A farmer with digital tablet controls an autonomous tractor

Wabash Heartland Innovation Network (WHIN), a consortium of 10 Indiana counties, said this week that it will deploy an internet of things (IoT) network covering thousands of square miles with the goal of fostering economic growth in the area.

Potential applications for the technology include smart agriculture and smart manufacturing.

Telecompetitor talked with Bruce Chatterley, CEO of Senet, which is working with WHIN on the deployment, about the project, which will use LoRaWAN communications. Senet is a provider of cloud-based software to manage LoRaWAN networks. Through that cloud, IoT applications can reach clouds supporting those applications via application programming interfaces (APIs).

The WHIN Consortium Vision

“They think of the network as a research network” said Chatterley about WHIN.

Purdue University and Ivy Tech Community College already have established smart agriculture and smart manufacturing IoT testbeds with WHIN. Longer term, the goal is for farms and businesses in the area to use the WHIN network to support IoT applications.

What should help the feasibility of the IoT network investment is that Senet also will be able to use it. Senet operates LoRaWAN infrastructure of its own around the country and has agreements with other LoRaWAN networks to use their networks and to share in the revenue that Senet generates from those networks. The agreement with WHIN includes a similar provision.


LoRaWAN technology is well suited for IoT applications requiring relatively low bandwidth, Chatterley explained.

In the U.S., LoRaWAN operates in unlicensed spectrum between 865–867 MHz. That’s considered low-frequency, or low-band, spectrum, which supports excellent coverage and propagation but relatively low bandwidth.

Distances covered can be several miles and transmissions can penetrate cinder block. Speeds are in the range of 0.3 kbit/s and 27 kbit/s, according to Wikipedia.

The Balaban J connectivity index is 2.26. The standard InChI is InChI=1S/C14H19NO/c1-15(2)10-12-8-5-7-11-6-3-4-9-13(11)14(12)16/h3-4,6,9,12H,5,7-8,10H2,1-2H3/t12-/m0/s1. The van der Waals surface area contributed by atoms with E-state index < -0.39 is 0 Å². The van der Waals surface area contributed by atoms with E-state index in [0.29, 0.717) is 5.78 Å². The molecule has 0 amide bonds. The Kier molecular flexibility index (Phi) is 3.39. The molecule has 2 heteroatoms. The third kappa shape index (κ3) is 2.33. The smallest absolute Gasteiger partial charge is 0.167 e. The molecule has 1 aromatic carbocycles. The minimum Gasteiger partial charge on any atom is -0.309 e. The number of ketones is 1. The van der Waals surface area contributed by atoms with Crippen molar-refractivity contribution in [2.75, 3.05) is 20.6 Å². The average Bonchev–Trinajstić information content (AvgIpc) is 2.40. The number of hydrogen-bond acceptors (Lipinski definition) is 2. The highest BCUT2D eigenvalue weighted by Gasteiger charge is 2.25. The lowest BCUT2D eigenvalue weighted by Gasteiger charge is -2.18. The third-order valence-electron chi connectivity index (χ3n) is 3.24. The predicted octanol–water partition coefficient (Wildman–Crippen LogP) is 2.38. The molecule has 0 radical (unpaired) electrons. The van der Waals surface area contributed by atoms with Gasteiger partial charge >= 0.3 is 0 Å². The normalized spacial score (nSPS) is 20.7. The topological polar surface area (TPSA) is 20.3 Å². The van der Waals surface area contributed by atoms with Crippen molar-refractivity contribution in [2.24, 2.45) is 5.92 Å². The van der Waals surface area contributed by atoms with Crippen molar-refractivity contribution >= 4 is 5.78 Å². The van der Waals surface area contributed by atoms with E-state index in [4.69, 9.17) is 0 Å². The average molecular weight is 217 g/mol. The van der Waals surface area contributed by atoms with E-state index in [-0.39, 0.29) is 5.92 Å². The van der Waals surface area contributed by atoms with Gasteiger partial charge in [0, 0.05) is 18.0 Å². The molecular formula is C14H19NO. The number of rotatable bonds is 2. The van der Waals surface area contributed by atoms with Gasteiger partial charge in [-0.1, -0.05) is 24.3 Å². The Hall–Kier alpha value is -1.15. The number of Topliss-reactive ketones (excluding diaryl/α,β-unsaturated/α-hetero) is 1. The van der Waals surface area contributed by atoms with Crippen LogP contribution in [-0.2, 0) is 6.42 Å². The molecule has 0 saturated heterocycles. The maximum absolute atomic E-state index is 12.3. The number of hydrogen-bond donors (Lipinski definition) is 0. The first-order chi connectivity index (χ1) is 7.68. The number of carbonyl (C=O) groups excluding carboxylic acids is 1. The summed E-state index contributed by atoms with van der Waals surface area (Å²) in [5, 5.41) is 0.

Among the smart agriculture applications that LoRaWAN has supported are soil, moisture and sunlight monitoring, smart irrigation and tank monitoring. And AT&T has used the technology to support an innovative application in which dairy cows swallow sensors that track each cow’s health.

LoRaWAN is less costly than IoT communications based on cellular technology, including NB-IoT and CatM1, Chatterley said. Other LoRaWAN advantages include longer battery life and the ability to easily expand the network by installing gateways at a customer location.

Chatterley noted that LoRaWAN isn’t the right technology for every IoT application. Those requiring two-way high-bandwidth communications, such as autonomous vehicles, are better served using cellular technology, he said.

Certain smart agriculture applications, such as those controlling tractors and others that Telecompetitor has covered, including those involving robotics, are essentially autonomous vehicle applications and are often supported by cellular technology, sometimes involving private wireless.

IoT for Economic Development

The WHIN network is an interesting approach to economic development. In some ways, it’s quite similar to what the municipally owned power company EPB did in Chattanooga when it deployed gigabit broadband throughout the city over 10 years ago.

At the time, that was an unprecedented move and as a result, the city was successful in attracting businesses requiring exceptionally high bandwidth. Indeed, the project was so successful that it triggered broader gigabit deployments and awakened other municipalities to broadband’s potential to spur economic development.

The WHIN network offers a different twist on the same concept. The IoT network that the consortium is building has the potential to attract companies interested in developing IoT applications. And WHIN apparently isn’t restricting its efforts to LoRaWAN. The consortium also has a pilot project underway involving private LTE.

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